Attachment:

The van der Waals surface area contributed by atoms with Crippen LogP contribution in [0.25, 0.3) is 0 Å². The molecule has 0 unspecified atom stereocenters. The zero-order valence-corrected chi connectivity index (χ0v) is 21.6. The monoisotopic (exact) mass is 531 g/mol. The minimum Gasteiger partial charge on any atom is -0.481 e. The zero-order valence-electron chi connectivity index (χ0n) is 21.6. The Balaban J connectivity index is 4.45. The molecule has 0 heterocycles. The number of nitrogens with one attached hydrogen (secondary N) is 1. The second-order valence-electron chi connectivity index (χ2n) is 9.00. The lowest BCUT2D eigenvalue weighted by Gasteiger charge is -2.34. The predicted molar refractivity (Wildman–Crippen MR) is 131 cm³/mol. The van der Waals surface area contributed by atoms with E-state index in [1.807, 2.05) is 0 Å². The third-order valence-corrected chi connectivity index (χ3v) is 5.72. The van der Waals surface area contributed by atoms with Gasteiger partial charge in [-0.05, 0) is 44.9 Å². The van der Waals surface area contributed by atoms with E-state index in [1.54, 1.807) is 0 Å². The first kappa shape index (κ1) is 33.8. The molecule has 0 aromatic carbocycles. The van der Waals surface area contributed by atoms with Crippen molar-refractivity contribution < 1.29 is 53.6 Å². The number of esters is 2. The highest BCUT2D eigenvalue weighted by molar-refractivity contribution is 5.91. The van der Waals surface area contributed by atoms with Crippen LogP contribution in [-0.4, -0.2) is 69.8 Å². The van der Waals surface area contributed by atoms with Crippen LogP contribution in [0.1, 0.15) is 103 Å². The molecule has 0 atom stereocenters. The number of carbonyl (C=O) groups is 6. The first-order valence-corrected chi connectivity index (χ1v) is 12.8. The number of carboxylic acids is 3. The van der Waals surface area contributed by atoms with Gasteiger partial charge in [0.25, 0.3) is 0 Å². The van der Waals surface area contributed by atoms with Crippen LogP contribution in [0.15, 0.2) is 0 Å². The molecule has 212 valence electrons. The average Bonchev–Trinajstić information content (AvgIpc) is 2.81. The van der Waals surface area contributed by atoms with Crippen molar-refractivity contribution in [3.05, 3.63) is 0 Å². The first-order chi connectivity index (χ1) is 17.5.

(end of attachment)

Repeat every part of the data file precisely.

The van der Waals surface area contributed by atoms with Crippen LogP contribution in [0.25, 0.3) is 0 Å². The molecule has 0 unspecified atom stereocenters. The zero-order valence-corrected chi connectivity index (χ0v) is 21.6. The monoisotopic (exact) mass is 531 g/mol. The minimum Gasteiger partial charge on any atom is -0.481 e. The zero-order valence-electron chi connectivity index (χ0n) is 21.6. The Balaban J connectivity index is 4.45. The molecule has 0 heterocycles. The number of nitrogens with one attached hydrogen (secondary N) is 1. The second-order valence-electron chi connectivity index (χ2n) is 9.00. The lowest BCUT2D eigenvalue weighted by Gasteiger charge is -2.34. The predicted molar refractivity (Wildman–Crippen MR) is 131 cm³/mol. The van der Waals surface area contributed by atoms with E-state index in [1.807, 2.05) is 0 Å². The third-order valence-corrected chi connectivity index (χ3v) is 5.72. The van der Waals surface area contributed by atoms with Gasteiger partial charge in [-0.05, 0) is 44.9 Å². The van der Waals surface area contributed by atoms with E-state index in [1.54, 1.807) is 0 Å². The first kappa shape index (κ1) is 33.8. The molecule has 0 aromatic carbocycles. The van der Waals surface area contributed by atoms with Crippen molar-refractivity contribution < 1.29 is 53.6 Å². The number of esters is 2. The highest BCUT2D eigenvalue weighted by molar-refractivity contribution is 5.91. The van der Waals surface area contributed by atoms with Crippen LogP contribution in [-0.4, -0.2) is 69.8 Å². The van der Waals surface area contributed by atoms with Crippen LogP contribution in [0.1, 0.15) is 103 Å². The molecule has 0 atom stereocenters. The number of carbonyl (C=O) groups is 6. The first-order valence-corrected chi connectivity index (χ1v) is 12.8. The number of carboxylic acids is 3. The van der Waals surface area contributed by atoms with Gasteiger partial charge in [0.25, 0.3) is 0 Å². The van der Waals surface area contributed by atoms with Crippen LogP contribution in [0.15, 0.2) is 0 Å². The molecule has 212 valence electrons. The average Bonchev–Trinajstić information content (AvgIpc) is 2.81. The van der Waals surface area contributed by atoms with Crippen molar-refractivity contribution in [3.05, 3.63) is 0 Å². The first-order chi connectivity index (χ1) is 17.5.